Since January 2nd, when the ban on private gun sales went into effect, it became much harder for Nevadans hard up for money to sell off their gun collections for cash. Private face-to-face sales were made illegal when universal background checks went into effect. Many of the first-time gun buyers panicking are responsible for this law as Clark County was the only county to vote for Question 1 in 2016, which emboldened the Democratic majority in state government to ram through SB 143 in 2019.
So no, you can't privately sell, transfer, or lend a gun to someone who isn't a relative, with very few exceptions (follow the flowchart and yes, we know it's confusing). The only time you can legally let someone use a gun for self-defense purposes is when the threat is imminent and as a soon as the threat is over. The law implies a scenario like an armed home invasion robbery of your house, not to a woman who is being threatened by her creepy ex (though there is room for debate).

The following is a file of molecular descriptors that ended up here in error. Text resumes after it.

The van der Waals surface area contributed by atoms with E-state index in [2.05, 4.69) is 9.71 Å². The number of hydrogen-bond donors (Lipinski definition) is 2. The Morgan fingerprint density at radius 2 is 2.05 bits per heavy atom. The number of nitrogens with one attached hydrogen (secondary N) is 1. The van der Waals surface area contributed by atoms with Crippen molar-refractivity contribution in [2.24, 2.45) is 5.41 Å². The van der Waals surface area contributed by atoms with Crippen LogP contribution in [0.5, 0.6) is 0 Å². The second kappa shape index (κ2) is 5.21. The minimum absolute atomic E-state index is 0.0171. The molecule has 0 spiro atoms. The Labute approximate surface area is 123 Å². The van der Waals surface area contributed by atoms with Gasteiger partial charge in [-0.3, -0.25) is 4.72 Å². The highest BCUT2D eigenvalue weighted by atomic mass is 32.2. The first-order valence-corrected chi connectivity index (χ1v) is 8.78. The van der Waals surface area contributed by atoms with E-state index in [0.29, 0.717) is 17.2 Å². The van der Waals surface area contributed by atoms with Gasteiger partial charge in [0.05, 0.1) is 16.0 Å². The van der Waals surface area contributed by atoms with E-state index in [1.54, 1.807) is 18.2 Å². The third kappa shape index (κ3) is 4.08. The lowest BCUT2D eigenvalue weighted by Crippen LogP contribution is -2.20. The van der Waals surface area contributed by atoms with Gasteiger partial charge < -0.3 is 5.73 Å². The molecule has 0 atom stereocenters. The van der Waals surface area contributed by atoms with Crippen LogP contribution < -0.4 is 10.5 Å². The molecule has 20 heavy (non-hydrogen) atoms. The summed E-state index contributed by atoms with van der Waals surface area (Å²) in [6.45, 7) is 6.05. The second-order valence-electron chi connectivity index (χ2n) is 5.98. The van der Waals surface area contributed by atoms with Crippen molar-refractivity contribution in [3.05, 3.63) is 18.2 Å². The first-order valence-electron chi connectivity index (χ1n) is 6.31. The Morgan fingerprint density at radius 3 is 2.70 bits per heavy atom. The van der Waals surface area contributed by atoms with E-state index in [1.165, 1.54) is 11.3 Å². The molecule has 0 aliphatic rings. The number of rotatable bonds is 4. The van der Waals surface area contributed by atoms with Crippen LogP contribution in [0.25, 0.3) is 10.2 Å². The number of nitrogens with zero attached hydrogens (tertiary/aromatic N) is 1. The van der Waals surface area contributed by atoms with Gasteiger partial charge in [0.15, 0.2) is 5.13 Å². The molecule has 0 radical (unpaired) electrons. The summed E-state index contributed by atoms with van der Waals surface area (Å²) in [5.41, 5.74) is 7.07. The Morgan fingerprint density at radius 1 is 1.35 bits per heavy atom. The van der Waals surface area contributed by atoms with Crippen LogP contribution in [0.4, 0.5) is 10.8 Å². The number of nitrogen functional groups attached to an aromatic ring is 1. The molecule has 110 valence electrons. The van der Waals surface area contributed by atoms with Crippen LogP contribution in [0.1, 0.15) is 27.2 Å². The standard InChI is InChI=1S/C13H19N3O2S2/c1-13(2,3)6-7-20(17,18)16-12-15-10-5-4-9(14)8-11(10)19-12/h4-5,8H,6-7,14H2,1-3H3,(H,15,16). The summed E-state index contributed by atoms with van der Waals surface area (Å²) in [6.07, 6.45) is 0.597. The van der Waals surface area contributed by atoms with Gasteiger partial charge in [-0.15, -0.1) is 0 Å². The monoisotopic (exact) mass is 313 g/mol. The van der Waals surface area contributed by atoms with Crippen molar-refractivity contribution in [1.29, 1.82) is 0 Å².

If you want to sell, give, or let someone borrow a gun who doesn't meet the exemption criteria under the law, the gun must be transferred through a gun dealer (FFL). The problem with that is Carson City is so backlogged and overwhelmed with background checks, it is taking hours, days, and even a week for the check to be run. Even private gun sales/transfers to someone with CCW has to go through the dealer/background check process.
So no, you can't just sell or lend out a gun. It's not that simple anymore. Elections have consequences.
As for ammo, no restrictions on that. If you want to charge your neighbor $50 for a box of 9mm, that's up to you. Though you should be generous and toss in roll of toilet paper to cushion the blow.
Clayton E. Cramer
Gun Free Zone
The War on Guns
Western Rifle Shooters